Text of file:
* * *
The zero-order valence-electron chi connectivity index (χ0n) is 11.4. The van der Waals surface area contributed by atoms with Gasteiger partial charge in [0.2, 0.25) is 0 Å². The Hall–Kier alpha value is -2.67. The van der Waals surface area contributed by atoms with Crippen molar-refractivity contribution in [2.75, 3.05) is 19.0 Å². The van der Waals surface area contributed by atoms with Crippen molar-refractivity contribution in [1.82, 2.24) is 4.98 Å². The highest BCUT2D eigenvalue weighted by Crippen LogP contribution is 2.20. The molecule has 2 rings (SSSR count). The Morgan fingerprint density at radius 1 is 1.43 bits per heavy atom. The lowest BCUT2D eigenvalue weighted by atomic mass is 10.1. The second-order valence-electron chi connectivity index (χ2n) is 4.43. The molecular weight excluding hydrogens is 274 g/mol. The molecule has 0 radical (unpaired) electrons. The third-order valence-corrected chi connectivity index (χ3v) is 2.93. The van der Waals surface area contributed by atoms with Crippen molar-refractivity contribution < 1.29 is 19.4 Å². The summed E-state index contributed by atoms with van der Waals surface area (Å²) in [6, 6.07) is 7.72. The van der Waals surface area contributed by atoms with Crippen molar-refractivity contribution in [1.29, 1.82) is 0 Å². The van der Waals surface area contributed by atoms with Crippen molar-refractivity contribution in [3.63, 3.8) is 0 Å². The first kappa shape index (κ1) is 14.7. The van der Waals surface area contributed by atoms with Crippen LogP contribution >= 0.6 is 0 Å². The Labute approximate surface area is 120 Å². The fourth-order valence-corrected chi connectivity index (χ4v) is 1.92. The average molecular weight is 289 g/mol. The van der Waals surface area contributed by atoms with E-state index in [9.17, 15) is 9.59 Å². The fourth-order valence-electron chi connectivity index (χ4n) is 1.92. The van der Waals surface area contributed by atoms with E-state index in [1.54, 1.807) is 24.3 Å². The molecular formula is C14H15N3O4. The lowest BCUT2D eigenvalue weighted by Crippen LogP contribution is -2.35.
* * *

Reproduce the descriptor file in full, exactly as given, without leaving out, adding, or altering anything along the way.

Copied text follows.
The zero-order valence-electron chi connectivity index (χ0n) is 11.4. The van der Waals surface area contributed by atoms with Gasteiger partial charge in [0.2, 0.25) is 0 Å². The Hall–Kier alpha value is -2.67. The van der Waals surface area contributed by atoms with Crippen molar-refractivity contribution in [2.75, 3.05) is 19.0 Å². The van der Waals surface area contributed by atoms with Crippen molar-refractivity contribution in [1.82, 2.24) is 4.98 Å². The highest BCUT2D eigenvalue weighted by Crippen LogP contribution is 2.20. The molecule has 2 rings (SSSR count). The Morgan fingerprint density at radius 1 is 1.43 bits per heavy atom. The lowest BCUT2D eigenvalue weighted by atomic mass is 10.1. The second-order valence-electron chi connectivity index (χ2n) is 4.43. The molecular weight excluding hydrogens is 274 g/mol. The molecule has 0 radical (unpaired) electrons. The third-order valence-corrected chi connectivity index (χ3v) is 2.93. The van der Waals surface area contributed by atoms with Crippen molar-refractivity contribution < 1.29 is 19.4 Å². The summed E-state index contributed by atoms with van der Waals surface area (Å²) in [6, 6.07) is 7.72. The van der Waals surface area contributed by atoms with Crippen molar-refractivity contribution in [1.29, 1.82) is 0 Å². The van der Waals surface area contributed by atoms with Crippen molar-refractivity contribution in [3.63, 3.8) is 0 Å². The first kappa shape index (κ1) is 14.7. The van der Waals surface area contributed by atoms with Crippen LogP contribution >= 0.6 is 0 Å². The Labute approximate surface area is 120 Å². The fourth-order valence-corrected chi connectivity index (χ4v) is 1.92. The average molecular weight is 289 g/mol. The van der Waals surface area contributed by atoms with E-state index in [9.17, 15) is 9.59 Å². The fourth-order valence-electron chi connectivity index (χ4n) is 1.92. The van der Waals surface area contributed by atoms with E-state index in [1.54, 1.807) is 24.3 Å². The molecular formula is C14H15N3O4. The lowest BCUT2D eigenvalue weighted by Crippen LogP contribution is -2.35.